Updated (as noted) 3/30
I thought I would write out the things I believe of about C-19 at the moment and update as I learn more or change my mind. I plan to document what I change my mind on and why.
Here are my set of beliefs about C-19 that I feel reasonably confident (i.e. I have not seen any evidence to dissuade me):
- For most people, it’s an illness similar to cold or flu with high recovery rates.
- We now have good enough data to determine who is most at risk — those over 60 with other health issues.
- >98% of people under age 50-60
- 90-95% of over age 60
- Some groups with specific underlying health issues maybe in the 70-80% range.
- It’s probably more widespread than we think.
- My guess is that 10-20% of the U.S. has already had it and recovered from it.
- Another 10-20% currently has it.
- Why? It seems when testing is based on symptoms, like in areas where test kits are scarce, the positive rate is in the 20-40% range.
- When testing becomes more widespread, more like random testing, the positive rate drops to 10-20% range.
- My guess is that the total number of cases are under estimated by a factor of 3 to 10. This is based on testing bottlenecks and the number of people who recovered before testing was available.
- This would mean that the death rates are likely 1/3rd to 1/10th what we currently believe. Though, there may also be also missing some deaths in the count.
- The growth curves of number of cases and number of deaths is more of a function of growth in # of tests administered per day than with spread of the virus.
- The number of new cases per day will grow as long as number of tests given per day grows.
- The number of new cases per day will level off when the number of tests given per day levels off.
- A high percentage of folks who end up needing to be put on a ventilator don’t make it. I’ve heard 90-95%.
- What I don’t know is how this compares to other illnesses like the flu or pneumonia for people with the same risk factors.
- Masks, social distancing, targeted (to the folks with symptoms or tested positive) quarantines and hand washing seemed be better ways to slow the spread than broad stay-at-home orders.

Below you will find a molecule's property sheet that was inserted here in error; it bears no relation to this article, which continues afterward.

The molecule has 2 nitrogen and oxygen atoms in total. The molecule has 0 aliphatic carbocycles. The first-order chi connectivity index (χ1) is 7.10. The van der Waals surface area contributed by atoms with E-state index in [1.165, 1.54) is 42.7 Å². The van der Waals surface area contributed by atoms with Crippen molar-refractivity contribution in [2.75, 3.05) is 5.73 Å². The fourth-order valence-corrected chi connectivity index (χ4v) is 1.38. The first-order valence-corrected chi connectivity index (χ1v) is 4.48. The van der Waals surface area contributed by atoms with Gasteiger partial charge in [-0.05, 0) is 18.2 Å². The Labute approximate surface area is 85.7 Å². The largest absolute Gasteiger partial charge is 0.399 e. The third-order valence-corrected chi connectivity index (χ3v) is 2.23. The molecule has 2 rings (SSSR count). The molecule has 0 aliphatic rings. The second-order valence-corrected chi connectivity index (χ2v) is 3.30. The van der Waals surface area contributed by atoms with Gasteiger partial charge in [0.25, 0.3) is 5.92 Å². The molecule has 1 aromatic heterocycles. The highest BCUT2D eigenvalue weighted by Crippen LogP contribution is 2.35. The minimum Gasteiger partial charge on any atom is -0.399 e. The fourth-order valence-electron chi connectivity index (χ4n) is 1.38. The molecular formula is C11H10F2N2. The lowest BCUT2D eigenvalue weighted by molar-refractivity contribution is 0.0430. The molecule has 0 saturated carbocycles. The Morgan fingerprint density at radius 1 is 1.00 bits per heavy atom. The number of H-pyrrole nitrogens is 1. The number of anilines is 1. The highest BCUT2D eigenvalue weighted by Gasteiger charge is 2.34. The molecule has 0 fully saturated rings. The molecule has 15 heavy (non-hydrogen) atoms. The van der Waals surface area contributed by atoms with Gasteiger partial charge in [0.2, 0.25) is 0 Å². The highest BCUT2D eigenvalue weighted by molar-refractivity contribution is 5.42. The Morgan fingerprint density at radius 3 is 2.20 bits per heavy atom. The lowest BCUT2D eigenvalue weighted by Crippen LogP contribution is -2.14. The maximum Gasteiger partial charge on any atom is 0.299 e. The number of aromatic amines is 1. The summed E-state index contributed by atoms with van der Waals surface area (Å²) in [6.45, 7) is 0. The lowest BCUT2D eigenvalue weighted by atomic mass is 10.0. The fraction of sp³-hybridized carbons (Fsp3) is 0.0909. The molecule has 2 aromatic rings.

- Government and government agencies have not demonstrated that they understand the concepts of wide testing, contact tracing and targeted isolation.
- There were C-19 deaths before we started testing for it, but were thought to be caused by flu or pneumonia or natural causes.
- I have little faith in the reporting of numbers from government or media sources.
- It’s not that the numbers are wrong, per se.
- It’s that they report numbers without benchmarks or context.
- They report numbers in the most alarming, attention-getting way.
- They appear unaware or ignorant to caveats in the numbers, especially caveats that might remove some of the alarm.
- There may be good things to learn in Italy about how not to run hospitals. My suspicion is that their practices brought C-19 into the hospitals from low risk groups and spread it through to the high risk groups that may have already been hospitalized.
- Update 3/30: I saw today that in some parts of Italy, deaths from C-19 may be 2-3x higher than recorded C-19. That’s not surprising. I don’t expect that all folks with C-19 got tested before they died. So, that’s early evidence that the numerator in the death rate calculation is underestimated. We also need antibody testing to see to what extent the denominator — total number of cases — is underestimated before we will have a truer sense of C-19’s death rate.
What I don’t know or I am less certain about.
- What is the true typical incubation period? Early it was 14 days. Then that seemed to be revised to 5-7 days, but up to 14 days.
- There seems to be a promising treatment, but it’s been quiet for a few days.
- Are there longer term health consequences of having the virus?
- Some people may not get it due to blood type, genetics, hygiene, contact practices, etc.
I will continue to edit this post and keep of log of my beliefs as new evidence comes it.
I’m no expert. But, I’ve been very unimpressed with the experts on this one, so far. I think they have demonstrated some elementary lapses of logic.
I do believe it is better to be safe than sorry (i.e. precautionary principle).
But, I also think some ways of being safe are superior to others and, in the U.S., we’ve quickly chosen some less good ways and seem to have become married to them.
For example…given what we have learned about who is at risk, it would make more sense to me to target stay-at-home orders to those folks and we all pitch in to helping them get through this in isolation.
We can do this by delivering groceries to them, talking to them on Facetime, getting masks to them, making sure they have enough hand sanitizer and soap and making sure they can get treated at the earliest signs of the illness.
Here’s some resources I have found useful:
Politico U.S. Covid Tracker — I like this because it has a benchmark: the number of tests given. I explain in my third bullet point above why I think this is a good benchmark.